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George Smith did not know it, but he was about to meet the world’s most famous author. It was 1848. Currer Bell, author of Jane Eyre, was the most sought-after—and most mysterious—writer in the world. Even Smith, who edited and published the book, had never met the enigmatic author, a first-time novelist who had nonetheless turned down his suggestions for revision, thanking him for the advice, then announcing the intention to ignore it.

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Bell had been right, of course, and Smith wrong. The book, and Bell’s identity, was the talk of London. And now, a very small woman stood before Smith, clutching one of Bell’s letters in her hand. She was Currer Bell, she told him. She was the author of Jane Eyre.

If life were like literature, Smith would have fallen in love with her then and there. Passionate, deeply intelligent, outspoken, and charmingly unaffected—Charlotte Brontë was an arresting, complex woman. If he did not love her already, he could learn: They would soon strike up a lively and close correspondence that lasted years. And Charlotte was charmed by his good looks and his bright, open personality. But Jane Eyre’s diminutive author was no romantic heroine, and real life is not a romance.

* * *

Jane Eyre is, though. Right? The answer to that question is up for debate.

Mia Wasikowska as Jane Eyre, 2011

It might seem like sacrilege to question the (small r) romanticism of Jane Eyre, a story that centers on the obsessive love of a teenage governess and her decades-older boss. Over the last 172 years, the book has become a touchstone for passionate love, that once-in-a-lifetime spark we are taught to long for. Even today, the book is the subject of swoony listsicles (“11 Romantic Quotes from Charlotte Brontë’s Jane Eyre”) and essays that uphold it as “a romance novel for the modern, intelligent woman.”

But when it was published, the bestselling book incensed readers even as it seduced them. It was condemned as immoral, unfit for women’s eyes, all but fomenting revolution. And for modern scholars, its undercurrents of rage, motherlessness, colonialism, slavery, circus freakery, and even incest (!) are more compelling than its caresses.

“The early reviews of Jane Eyre strike us today as naive and misinformed,” writes Lisa Sternlieb. She lists off common critiques of the book as anti-Christian and deeply hypocritical, including one that said that “never was there a greater hater than Charlotte Brontë.” “Yet I would argue that these reviewers hit on an element of truth in the novel,” Sternlieb muses.

Hatred. Insurrection. Patriarchy. Not exactly romantic themes. Readers have always picked up on the tension between the book’s revolutionary subtexts and its uneasy relationship with love. To twenty-first-century eyes, it shows a woman who fights for, yet abdicates to, love. To nineteenth-century eyes, it showed a woman who should abdicate to, yet fights for, love. In either century, readers demand that Jane Eyre should do cultural labor that it steadfastly resists. Its author resists our attempts at that labor, too. For Charlotte Brontë, a woman whose life was steeped in stifled near-romance, refused to write love as ruly, predictable, or safe.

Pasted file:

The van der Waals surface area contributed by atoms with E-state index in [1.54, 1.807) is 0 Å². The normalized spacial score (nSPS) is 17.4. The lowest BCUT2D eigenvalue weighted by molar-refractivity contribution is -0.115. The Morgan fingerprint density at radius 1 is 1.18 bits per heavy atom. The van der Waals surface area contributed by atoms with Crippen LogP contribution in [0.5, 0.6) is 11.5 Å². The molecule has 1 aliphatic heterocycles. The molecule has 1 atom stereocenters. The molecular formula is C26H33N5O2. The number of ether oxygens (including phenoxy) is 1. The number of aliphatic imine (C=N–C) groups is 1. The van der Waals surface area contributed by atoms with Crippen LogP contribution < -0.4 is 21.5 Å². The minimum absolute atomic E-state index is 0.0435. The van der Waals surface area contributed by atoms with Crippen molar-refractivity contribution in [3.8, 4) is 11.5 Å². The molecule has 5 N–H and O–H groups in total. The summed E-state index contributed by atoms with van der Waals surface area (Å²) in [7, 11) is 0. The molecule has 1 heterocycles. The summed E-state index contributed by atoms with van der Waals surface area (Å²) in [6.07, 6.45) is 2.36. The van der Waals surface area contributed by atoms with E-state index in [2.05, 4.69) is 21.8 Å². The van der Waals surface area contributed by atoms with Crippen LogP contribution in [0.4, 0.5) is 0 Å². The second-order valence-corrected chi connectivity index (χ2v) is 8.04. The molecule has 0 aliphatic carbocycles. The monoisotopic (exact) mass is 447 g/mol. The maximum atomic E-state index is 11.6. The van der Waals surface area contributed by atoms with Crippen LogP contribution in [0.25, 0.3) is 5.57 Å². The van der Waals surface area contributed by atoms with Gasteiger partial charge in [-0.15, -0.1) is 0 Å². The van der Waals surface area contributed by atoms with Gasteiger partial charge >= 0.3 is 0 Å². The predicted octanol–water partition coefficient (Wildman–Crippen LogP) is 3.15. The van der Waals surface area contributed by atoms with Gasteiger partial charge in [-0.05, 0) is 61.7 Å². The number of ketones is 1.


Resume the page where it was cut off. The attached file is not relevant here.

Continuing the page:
* * *

Charlotte’s life was not that of her heroine, and Jane Eyre is no autobiography. But by the time her most famous book was published, Charlotte was 31 years old, and an expert in the strangling, diminishing kind of romance she bequeathed her heroine.

It wasn’t always that way. As a child, she seemed marked for love. It was part and parcel of the fantasy world that enveloped her everyday life: a fictitious kingdom called Angria, which she wrote into being with her younger brother, Branwell. In what amounted to a competitive literary apprenticeship, they wove their fantasy land into a place of lewd thrills. Angria seethed with war, rape, rebellion, kidnapping, and revenge. It was a hotbed of the kind of love that could build a kingdom, then tear it to shreds.

That vision of love was so intense that it permeated into real life. When she was 23, Charlotte turned down a proposal from her best friend’s brother. “I had not, and never could have that intense attachment which would make me willing to die for him,” she wrote, “and if I ever marry it must be in that light of adoration that I will regard my husband.” Besides, she wrote, her suitor would think her a “wild, romantic enthusiast indeed” if he ever really got to know her.

* * *

Jane Eyre may have a wild, romantic streak, but its heroine’s love counters everything readers have been taught to desire. Neglected in childhood and traumatized at a school where she is humiliated and starved, Jane arrives at Thornfield ready to love. At first, it seems she’ll get her chance: There are romantic promises, forbidden glances, anguished prayers. But though her story delivers sexual tension and an agony of will-they-or-won’t-they that lasts into its final pages, nothing about Jane’s love is what you’d expect. Brontë drapes her book in the trappings of romance, then snatches them away, subverting our fantasies at every turn.

“Like so many other (yes) romance writers,” writes the literary critic Sandra M. Gilbert, “Charlotte Brontë created a heroine who wants to learn what love is and how to find it, just as she herself did. Unlike most of her predecessors, though, Brontë was unusually explicit in placing that protagonist amid dysfunctional families, perverse partnerships, and abusive caretakers.”